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Taliban targets election rally

April 16, 2013

An attack by a suicide bomber on an election rally in Pakistan has killed nine people and wounded dozens more. The Taliban claimed responsibility for the attack, but said they had missed their mark.

Pakistani volunteers search a destroyed vehicle at the site of a suicide bomb attack at an election campaign rally in Peshawar on April 16, 2013. A suicide bomber killed nine people and wounded dozens more at a Pakistan election campaign rally attended by a former cabinet minister in the northwestern city of Peshawar on April 16, officials said. Pakistan's umbrella Taliban faction claimed responsibility for what was the fourth deadly attack on politicians or political parties in three days as the country prepares to hold historic polls on May 11. AFP PHOTO/ A. MAJEED (Photo credit should read A. MAJEED/AFP/Getty Images)
Image: AFP/Getty Images

The campaign rally, thrown for senior members of the Awami National Party (AWP) including Ghulam Ahmed Bilour, took place on Tuesday in Peshawar in the northwest of Pakistan. Ghulam Bilour, railway minister in the outgoing government, survived the bombing with minor cuts and bruises.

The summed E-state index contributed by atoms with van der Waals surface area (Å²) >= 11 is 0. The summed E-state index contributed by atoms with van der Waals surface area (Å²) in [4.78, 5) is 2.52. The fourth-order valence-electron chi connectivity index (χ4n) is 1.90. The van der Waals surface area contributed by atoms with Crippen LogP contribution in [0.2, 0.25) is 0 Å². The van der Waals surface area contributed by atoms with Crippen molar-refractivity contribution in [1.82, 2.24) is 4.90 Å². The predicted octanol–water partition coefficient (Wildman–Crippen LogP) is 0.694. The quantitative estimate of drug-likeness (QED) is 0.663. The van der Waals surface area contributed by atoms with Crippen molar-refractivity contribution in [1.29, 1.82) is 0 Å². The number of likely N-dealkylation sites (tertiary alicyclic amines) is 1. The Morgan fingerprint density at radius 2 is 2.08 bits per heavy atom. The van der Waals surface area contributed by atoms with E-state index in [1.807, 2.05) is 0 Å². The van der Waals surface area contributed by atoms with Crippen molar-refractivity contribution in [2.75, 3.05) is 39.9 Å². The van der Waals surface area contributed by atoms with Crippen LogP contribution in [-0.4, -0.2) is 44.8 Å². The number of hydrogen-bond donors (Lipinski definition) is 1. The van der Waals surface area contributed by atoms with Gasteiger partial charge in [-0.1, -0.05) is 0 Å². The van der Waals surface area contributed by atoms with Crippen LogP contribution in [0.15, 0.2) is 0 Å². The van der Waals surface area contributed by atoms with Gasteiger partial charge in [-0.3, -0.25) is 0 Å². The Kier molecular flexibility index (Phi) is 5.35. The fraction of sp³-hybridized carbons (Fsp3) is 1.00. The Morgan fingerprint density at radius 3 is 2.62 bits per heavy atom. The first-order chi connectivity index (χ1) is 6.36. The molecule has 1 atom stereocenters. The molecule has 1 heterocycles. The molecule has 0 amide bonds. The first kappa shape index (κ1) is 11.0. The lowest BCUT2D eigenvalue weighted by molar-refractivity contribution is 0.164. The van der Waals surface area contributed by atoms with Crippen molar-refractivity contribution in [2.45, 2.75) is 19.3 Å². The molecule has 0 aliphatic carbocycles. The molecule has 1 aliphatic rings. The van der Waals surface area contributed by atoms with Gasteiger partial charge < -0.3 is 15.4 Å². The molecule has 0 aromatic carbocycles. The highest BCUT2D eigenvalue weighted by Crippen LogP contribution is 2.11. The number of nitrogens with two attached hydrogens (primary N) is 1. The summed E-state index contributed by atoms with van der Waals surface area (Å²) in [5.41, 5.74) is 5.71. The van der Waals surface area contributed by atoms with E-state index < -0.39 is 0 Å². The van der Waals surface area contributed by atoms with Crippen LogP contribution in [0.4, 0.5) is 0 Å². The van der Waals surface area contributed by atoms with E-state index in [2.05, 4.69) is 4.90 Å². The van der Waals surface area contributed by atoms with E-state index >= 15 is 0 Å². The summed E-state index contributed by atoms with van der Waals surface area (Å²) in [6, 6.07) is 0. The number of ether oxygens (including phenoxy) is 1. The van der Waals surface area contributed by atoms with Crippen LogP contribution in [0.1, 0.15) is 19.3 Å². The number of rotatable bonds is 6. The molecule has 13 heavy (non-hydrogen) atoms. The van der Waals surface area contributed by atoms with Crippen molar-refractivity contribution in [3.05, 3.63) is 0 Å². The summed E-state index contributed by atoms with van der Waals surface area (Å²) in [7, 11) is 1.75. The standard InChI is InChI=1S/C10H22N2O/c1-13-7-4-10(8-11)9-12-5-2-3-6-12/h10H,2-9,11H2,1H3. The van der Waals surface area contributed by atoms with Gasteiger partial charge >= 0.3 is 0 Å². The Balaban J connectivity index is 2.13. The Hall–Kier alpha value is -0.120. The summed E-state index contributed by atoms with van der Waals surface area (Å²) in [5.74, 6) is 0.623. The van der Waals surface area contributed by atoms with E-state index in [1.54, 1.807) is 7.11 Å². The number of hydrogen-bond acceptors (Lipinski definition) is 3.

After the attack, the Taliban claimed responsibility but apologized to Bilour, who was not their intended target.

"We apologize to Ghulam Bilour because we announced an amnesty for him," a Taliban spokesman told the AFP news agency. "Our target was Haroon Bilour."

Ghulam Bilour's older brother, Bashir Bilour, was assassinated by the Taliban at the end of last year. Haroon Bilour - the intended target of the attack - is Bashir Bilour's son. Ghulam Bilour's 'amnesty' stems from his offer of a $100,000 reward for anyone who killed the filmmakers behind a film produced in the US that was considered by many to be insulting to Islam.

The ANP has received threats from the Taliban ahead of upcoming elections in Pakistan, scheduled for May 11. The vote is seen as a key milestone for Pakistan as it represents the first democratic transition of power in the country's modern history.

The Taliban has also issued death threats against former president Pervez Musharraf, who returned from four years of exile to run in the elections. However, a court in Pakistan has disqualified Musharraf from running in the country's upcoming parliamentary election. His lawyer said he would appeal the court's decision.

mz/msh (Reuters, AFP)